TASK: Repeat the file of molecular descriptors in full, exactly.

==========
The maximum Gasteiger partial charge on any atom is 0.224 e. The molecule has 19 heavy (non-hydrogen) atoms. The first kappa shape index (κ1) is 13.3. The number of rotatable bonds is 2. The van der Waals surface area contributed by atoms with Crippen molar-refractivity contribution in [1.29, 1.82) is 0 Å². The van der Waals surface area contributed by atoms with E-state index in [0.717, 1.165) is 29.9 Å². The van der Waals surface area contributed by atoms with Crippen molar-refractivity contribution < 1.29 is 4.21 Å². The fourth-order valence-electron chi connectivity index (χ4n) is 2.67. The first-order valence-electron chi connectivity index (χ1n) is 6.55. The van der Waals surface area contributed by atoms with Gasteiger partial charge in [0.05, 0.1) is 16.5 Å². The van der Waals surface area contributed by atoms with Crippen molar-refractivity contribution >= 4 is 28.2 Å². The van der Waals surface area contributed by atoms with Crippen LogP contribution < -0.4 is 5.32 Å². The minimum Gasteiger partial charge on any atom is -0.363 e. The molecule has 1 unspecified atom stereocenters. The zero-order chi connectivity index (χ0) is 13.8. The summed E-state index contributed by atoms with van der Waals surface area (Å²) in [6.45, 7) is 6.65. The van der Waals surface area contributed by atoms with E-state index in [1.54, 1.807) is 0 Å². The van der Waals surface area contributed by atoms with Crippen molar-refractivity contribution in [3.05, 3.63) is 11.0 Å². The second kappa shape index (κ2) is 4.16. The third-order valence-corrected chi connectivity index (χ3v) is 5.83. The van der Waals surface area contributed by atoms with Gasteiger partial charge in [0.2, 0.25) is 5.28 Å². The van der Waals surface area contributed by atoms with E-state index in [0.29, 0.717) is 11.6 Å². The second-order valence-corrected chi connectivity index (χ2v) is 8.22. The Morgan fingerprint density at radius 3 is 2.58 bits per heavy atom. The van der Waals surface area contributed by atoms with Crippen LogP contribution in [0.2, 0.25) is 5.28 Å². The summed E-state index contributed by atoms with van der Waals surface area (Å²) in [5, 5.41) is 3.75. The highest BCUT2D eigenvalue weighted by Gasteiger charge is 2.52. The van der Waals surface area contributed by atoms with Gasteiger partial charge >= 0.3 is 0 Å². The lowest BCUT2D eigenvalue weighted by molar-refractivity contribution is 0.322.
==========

The maximum Gasteiger partial charge on any atom is 0.224 e. The molecule has 19 heavy (non-hydrogen) atoms. The first kappa shape index (κ1) is 13.3. The number of rotatable bonds is 2. The van der Waals surface area contributed by atoms with Crippen molar-refractivity contribution in [1.29, 1.82) is 0 Å². The van der Waals surface area contributed by atoms with E-state index in [0.717, 1.165) is 29.9 Å². The van der Waals surface area contributed by atoms with Crippen molar-refractivity contribution < 1.29 is 4.21 Å². The fourth-order valence-electron chi connectivity index (χ4n) is 2.67. The first-order valence-electron chi connectivity index (χ1n) is 6.55. The van der Waals surface area contributed by atoms with Gasteiger partial charge in [0.05, 0.1) is 16.5 Å². The van der Waals surface area contributed by atoms with Crippen molar-refractivity contribution >= 4 is 28.2 Å². The van der Waals surface area contributed by atoms with Crippen LogP contribution < -0.4 is 5.32 Å². The minimum Gasteiger partial charge on any atom is -0.363 e. The molecule has 1 unspecified atom stereocenters. The zero-order chi connectivity index (χ0) is 13.8. The summed E-state index contributed by atoms with van der Waals surface area (Å²) in [6.45, 7) is 6.65. The van der Waals surface area contributed by atoms with E-state index in [1.54, 1.807) is 0 Å². The van der Waals surface area contributed by atoms with Crippen molar-refractivity contribution in [3.05, 3.63) is 11.0 Å². The second kappa shape index (κ2) is 4.16. The third-order valence-corrected chi connectivity index (χ3v) is 5.83. The van der Waals surface area contributed by atoms with Gasteiger partial charge in [0.2, 0.25) is 5.28 Å². The van der Waals surface area contributed by atoms with E-state index in [0.29, 0.717) is 11.6 Å². The second-order valence-corrected chi connectivity index (χ2v) is 8.22. The Morgan fingerprint density at radius 3 is 2.58 bits per heavy atom. The van der Waals surface area contributed by atoms with Crippen LogP contribution in [0.2, 0.25) is 5.28 Å². The summed E-state index contributed by atoms with van der Waals surface area (Å²) in [5, 5.41) is 3.75. The highest BCUT2D eigenvalue weighted by Gasteiger charge is 2.52. The van der Waals surface area contributed by atoms with Gasteiger partial charge >= 0.3 is 0 Å². The lowest BCUT2D eigenvalue weighted by molar-refractivity contribution is 0.322.